Environmental Protection Agency Administrator Scott Pruitt says he needs to fly first-class because of a toxic environment—the political one. He says he wasn't involved in the decision to put him in first class when he travels, which he says was made after some unpleasant interactions with travelers opposed to administration policies. "We live in a very toxic environment politically, particularly around issues of the environment," he tells the New Hampshire Union Leader. He says his security team and the administration "place me on the plane where they think [it's] best from a safety perspective." He was speaking days after the Washington Post reported that Pruitt, whose predecessors mostly flew coach, has racked up hundreds of thousands of dollars in first-class and military jet travel costs, including $90,000 during a busy stretch in early June.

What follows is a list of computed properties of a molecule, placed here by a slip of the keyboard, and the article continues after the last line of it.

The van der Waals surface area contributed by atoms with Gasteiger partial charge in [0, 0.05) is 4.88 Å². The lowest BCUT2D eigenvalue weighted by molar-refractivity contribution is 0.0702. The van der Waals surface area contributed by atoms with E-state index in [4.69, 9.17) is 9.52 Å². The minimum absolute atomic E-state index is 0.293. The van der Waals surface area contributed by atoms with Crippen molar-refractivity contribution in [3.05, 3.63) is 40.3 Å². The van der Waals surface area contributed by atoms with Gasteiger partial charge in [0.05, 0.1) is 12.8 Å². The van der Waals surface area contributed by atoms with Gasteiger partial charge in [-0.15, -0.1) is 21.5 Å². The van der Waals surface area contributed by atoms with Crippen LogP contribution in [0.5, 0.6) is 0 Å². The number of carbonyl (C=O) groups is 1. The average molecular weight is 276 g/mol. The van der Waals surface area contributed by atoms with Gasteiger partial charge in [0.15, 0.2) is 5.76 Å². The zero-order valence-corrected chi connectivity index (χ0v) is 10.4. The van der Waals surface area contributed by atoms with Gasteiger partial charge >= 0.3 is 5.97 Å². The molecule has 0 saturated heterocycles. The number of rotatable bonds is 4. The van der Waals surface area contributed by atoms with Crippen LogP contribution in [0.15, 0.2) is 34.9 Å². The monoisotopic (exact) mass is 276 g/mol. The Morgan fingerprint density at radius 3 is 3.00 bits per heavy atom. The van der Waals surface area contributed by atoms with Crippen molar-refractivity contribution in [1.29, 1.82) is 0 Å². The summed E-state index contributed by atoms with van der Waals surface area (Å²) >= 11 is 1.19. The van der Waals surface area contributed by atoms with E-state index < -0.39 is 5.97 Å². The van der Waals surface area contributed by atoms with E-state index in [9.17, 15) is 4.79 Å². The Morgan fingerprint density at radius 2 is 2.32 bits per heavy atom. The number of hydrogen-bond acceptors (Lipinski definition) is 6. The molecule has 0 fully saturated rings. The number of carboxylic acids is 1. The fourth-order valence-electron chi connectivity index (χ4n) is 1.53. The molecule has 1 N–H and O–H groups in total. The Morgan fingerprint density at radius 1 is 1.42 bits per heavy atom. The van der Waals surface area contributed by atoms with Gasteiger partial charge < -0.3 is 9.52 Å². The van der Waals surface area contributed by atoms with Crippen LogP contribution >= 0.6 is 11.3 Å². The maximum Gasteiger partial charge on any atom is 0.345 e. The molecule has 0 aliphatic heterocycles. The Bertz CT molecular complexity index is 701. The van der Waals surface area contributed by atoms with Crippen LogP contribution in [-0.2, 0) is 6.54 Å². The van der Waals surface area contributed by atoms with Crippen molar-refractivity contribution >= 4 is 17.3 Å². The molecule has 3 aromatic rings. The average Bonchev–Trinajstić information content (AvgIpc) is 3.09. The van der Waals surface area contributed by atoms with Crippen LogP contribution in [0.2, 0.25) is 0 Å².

Pruitt's government-funded travel is being reviewed by the EPA's internal watchdog, which says the results of its investigation should be released by the summer, the AP reports. Earlier this week, EPA spokesman Jahan Wilcox claimed Pruitt had a "blanket waiver" allowing him to choose first class whenever he travels, but he retracted the statement after Politico pointed out that federal rules require a waiver for every taxpayer-funded first-class trip when it's for security reasons. Wilcox, whose earlier statement was criticized by both Democrats and Republicans, now says Pruitt "submits a waiver to fly in either first or business class" for every trip he makes. (Pruitt is the first EPA chief to be accompanied by a 24-hour security detail.)